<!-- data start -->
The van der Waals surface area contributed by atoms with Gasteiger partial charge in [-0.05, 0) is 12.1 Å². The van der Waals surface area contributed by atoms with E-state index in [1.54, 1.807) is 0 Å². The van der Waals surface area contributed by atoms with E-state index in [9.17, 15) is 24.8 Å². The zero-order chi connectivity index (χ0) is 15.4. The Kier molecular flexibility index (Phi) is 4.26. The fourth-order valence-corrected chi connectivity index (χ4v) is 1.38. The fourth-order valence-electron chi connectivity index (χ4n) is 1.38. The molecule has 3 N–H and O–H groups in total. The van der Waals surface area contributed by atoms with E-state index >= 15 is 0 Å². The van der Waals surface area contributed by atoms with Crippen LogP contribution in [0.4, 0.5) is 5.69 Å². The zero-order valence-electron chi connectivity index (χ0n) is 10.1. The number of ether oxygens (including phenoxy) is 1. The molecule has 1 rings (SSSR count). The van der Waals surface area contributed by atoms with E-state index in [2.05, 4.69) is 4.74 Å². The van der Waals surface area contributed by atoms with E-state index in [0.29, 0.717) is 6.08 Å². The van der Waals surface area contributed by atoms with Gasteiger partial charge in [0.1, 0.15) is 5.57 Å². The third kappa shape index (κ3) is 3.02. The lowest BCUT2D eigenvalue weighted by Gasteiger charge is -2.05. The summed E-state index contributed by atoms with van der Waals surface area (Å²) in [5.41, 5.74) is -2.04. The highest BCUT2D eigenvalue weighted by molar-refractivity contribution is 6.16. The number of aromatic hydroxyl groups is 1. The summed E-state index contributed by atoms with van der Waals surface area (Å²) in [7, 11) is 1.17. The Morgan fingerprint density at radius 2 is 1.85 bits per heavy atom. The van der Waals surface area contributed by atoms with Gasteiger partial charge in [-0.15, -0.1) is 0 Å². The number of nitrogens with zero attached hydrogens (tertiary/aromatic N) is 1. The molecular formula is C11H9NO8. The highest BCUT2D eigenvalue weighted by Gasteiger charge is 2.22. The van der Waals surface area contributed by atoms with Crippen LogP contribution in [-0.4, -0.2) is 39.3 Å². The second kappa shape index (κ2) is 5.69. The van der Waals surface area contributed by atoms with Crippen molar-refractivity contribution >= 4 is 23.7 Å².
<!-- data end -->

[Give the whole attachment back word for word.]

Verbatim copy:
The van der Waals surface area contributed by atoms with Gasteiger partial charge in [-0.05, 0) is 12.1 Å². The van der Waals surface area contributed by atoms with E-state index in [1.54, 1.807) is 0 Å². The van der Waals surface area contributed by atoms with E-state index in [9.17, 15) is 24.8 Å². The zero-order chi connectivity index (χ0) is 15.4. The Kier molecular flexibility index (Phi) is 4.26. The fourth-order valence-corrected chi connectivity index (χ4v) is 1.38. The fourth-order valence-electron chi connectivity index (χ4n) is 1.38. The molecule has 3 N–H and O–H groups in total. The van der Waals surface area contributed by atoms with E-state index >= 15 is 0 Å². The van der Waals surface area contributed by atoms with Crippen LogP contribution in [0.4, 0.5) is 5.69 Å². The zero-order valence-electron chi connectivity index (χ0n) is 10.1. The number of ether oxygens (including phenoxy) is 1. The molecule has 1 rings (SSSR count). The van der Waals surface area contributed by atoms with E-state index in [2.05, 4.69) is 4.74 Å². The van der Waals surface area contributed by atoms with E-state index in [0.29, 0.717) is 6.08 Å². The van der Waals surface area contributed by atoms with Gasteiger partial charge in [0.1, 0.15) is 5.57 Å². The third kappa shape index (κ3) is 3.02. The lowest BCUT2D eigenvalue weighted by Gasteiger charge is -2.05. The summed E-state index contributed by atoms with van der Waals surface area (Å²) in [5.41, 5.74) is -2.04. The highest BCUT2D eigenvalue weighted by molar-refractivity contribution is 6.16. The number of aromatic hydroxyl groups is 1. The summed E-state index contributed by atoms with van der Waals surface area (Å²) in [7, 11) is 1.17. The Morgan fingerprint density at radius 2 is 1.85 bits per heavy atom. The van der Waals surface area contributed by atoms with Gasteiger partial charge in [-0.15, -0.1) is 0 Å². The number of nitrogens with zero attached hydrogens (tertiary/aromatic N) is 1. The molecular formula is C11H9NO8. The highest BCUT2D eigenvalue weighted by Gasteiger charge is 2.22. The van der Waals surface area contributed by atoms with Crippen LogP contribution in [-0.4, -0.2) is 39.3 Å². The second kappa shape index (κ2) is 5.69. The van der Waals surface area contributed by atoms with Crippen molar-refractivity contribution >= 4 is 23.7 Å².